International Organization for Standardization
(ISO).[1] An implementation of the Handle System,[2][3] DOIs are in wide use mainly to identify academic, professional, and government information, such as journal articles, research reports and data sets, and official publications though they also have been used to identify other types of information resources, such as commercial videos. A DOI aims to be "resolvable", usually to some form of access to the information object to which the DOI refers. This is achieved by binding the DOI to metadata about the object, such as a URL, indicating where the object can be found. Thus, by being actionable and interoperable, a DOI differs from identifiers such as ISBNs and ISRCs which aim only to uniquely identify their referents
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Special
Special
Special
or specials may refer to:Contents1 Music 2 Film and television 3 Other uses 4 See alsoMusic[edit] Special
Special
(album), a 1992
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International Standard Book Number
"ISBN" redirects here. For other uses, see ISBN (other).International Standard Book
Book
NumberA 13-digit ISBN, 978-3-16-148410-0, as represented by an EAN-13 bar codeAcronym ISBNIntroduced 1970; 48 years ago (1970)Managing organisation International ISBN AgencyNo. of digits 13 (formerly 10)Check digit Weighted sumExample 978-3-16-148410-0Website www.isbn-international.orgThe International Standard Book
Book
Number (ISBN) is a unique[a][b] numeric commercial book identifier. Publishers purchase ISBNs from an affiliate of the International ISBN Agency.[1] An ISBN is assigned to each edition and variation (except reprintings) of a book. For example, an e-book, a paperback and a hardcover edition of the same book would each have a different ISBN. The ISBN is 13 digits long if assigned on or after 1 January 2007, and 10 digits long if assigned before 2007
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Capra Hircus
Capra hircusThe domestic goat (Capra aegagrus hircus) is a subspecies of goat domesticated from the wild goat of southwest Asia and Eastern Europe. The goat is a member of the family Bovidae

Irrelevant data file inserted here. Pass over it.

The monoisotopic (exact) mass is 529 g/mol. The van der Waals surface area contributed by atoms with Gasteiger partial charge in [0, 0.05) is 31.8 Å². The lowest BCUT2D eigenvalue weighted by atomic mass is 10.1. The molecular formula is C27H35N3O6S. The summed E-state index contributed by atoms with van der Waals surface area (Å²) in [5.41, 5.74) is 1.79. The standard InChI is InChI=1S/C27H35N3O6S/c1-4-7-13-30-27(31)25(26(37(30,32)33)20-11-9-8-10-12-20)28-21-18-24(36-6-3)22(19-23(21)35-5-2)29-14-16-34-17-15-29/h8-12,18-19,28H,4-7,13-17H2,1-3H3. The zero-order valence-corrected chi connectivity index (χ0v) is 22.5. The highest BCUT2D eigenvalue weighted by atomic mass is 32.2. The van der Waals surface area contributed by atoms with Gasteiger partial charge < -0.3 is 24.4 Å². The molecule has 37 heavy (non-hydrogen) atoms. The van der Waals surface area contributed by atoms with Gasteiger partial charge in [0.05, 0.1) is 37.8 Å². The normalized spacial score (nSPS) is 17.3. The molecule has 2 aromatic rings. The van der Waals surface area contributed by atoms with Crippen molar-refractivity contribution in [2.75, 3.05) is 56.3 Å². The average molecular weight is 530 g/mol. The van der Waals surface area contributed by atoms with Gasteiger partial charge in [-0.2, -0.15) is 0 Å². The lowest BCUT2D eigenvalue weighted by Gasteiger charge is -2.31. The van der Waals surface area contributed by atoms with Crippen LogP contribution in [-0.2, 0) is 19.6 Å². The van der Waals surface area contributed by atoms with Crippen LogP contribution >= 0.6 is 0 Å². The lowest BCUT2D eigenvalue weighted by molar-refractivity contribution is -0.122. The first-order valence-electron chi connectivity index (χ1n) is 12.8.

Bovidae
and is closely related to the sheep as both are in the goat-antelope subfamily Caprinae. There are over 300 distinct breeds of goat.[1] Goats are one of the oldest domesticated species, and have been used for their milk, meat, hair, and skins over much of the world.[2] In 2011, there were more than 924 million live goats around the globe, according to the UN Food and Agriculture Organization.[3] Female goats are referred to as "does" or "nannies", intact males are called "bucks" or "billies" and juveniles of both sexes are called "kids". Castrated males are called "wethers"
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Chaelundi National Park
Chaelundi National Park, a national park comprising 19,174 hectares (47,380 acres), is located in the Northern Tablelands district of New South Wales, Australia.Contents1 Features1.1 Litigation2 See also 3 ReferencesFeatures[edit] Chaelundi National Park is north-west of Dorrigo and Grafton, approximately 600 kilometres (370 mi) by road north of Sydney. Comprising 7,500 hectares (19,000 acres) of old-growth forest and 11,000 hectares (27,000 acres) of declared wilderness, the park creates a habitat for 187 (indigenous and non-indigenous) species according to the Atlas of NSW Wildlife.[1] The park was proclaimed in January 1997, on land formerly designated as a State-owned production forest. Litigation[edit] A series of cases were brought in the NSW Land and Environment Court between 1989 and 1991 by members of the North East Forest Alliance in order to protect the forest located near Dorrigo from continued logging
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Type (biology)